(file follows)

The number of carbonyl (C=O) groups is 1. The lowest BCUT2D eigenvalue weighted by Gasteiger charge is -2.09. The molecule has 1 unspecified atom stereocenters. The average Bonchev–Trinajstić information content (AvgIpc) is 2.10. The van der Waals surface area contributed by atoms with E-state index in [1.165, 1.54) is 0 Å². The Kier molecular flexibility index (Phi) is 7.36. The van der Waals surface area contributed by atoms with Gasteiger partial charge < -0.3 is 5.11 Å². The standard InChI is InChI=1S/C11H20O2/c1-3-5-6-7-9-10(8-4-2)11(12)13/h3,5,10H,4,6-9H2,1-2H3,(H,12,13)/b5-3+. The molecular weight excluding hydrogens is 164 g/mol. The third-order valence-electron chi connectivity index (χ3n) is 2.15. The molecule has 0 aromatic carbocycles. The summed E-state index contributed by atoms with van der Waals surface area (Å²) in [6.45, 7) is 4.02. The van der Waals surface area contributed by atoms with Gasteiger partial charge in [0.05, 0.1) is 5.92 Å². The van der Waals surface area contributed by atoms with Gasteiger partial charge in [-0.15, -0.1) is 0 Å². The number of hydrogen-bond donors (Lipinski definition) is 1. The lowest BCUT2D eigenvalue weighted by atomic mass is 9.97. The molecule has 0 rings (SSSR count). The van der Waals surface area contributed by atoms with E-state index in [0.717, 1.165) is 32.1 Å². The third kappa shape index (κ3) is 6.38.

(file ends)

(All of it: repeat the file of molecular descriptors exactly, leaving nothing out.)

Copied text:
The number of carbonyl (C=O) groups is 1. The lowest BCUT2D eigenvalue weighted by Gasteiger charge is -2.09. The molecule has 1 unspecified atom stereocenters. The average Bonchev–Trinajstić information content (AvgIpc) is 2.10. The van der Waals surface area contributed by atoms with E-state index in [1.165, 1.54) is 0 Å². The Kier molecular flexibility index (Phi) is 7.36. The van der Waals surface area contributed by atoms with Gasteiger partial charge < -0.3 is 5.11 Å². The standard InChI is InChI=1S/C11H20O2/c1-3-5-6-7-9-10(8-4-2)11(12)13/h3,5,10H,4,6-9H2,1-2H3,(H,12,13)/b5-3+. The molecular weight excluding hydrogens is 164 g/mol. The third-order valence-electron chi connectivity index (χ3n) is 2.15. The molecule has 0 aromatic carbocycles. The summed E-state index contributed by atoms with van der Waals surface area (Å²) in [6.45, 7) is 4.02. The van der Waals surface area contributed by atoms with Gasteiger partial charge in [0.05, 0.1) is 5.92 Å². The van der Waals surface area contributed by atoms with Gasteiger partial charge in [-0.15, -0.1) is 0 Å². The number of hydrogen-bond donors (Lipinski definition) is 1. The lowest BCUT2D eigenvalue weighted by atomic mass is 9.97. The molecule has 0 rings (SSSR count). The van der Waals surface area contributed by atoms with E-state index in [0.717, 1.165) is 32.1 Å². The third kappa shape index (κ3) is 6.38.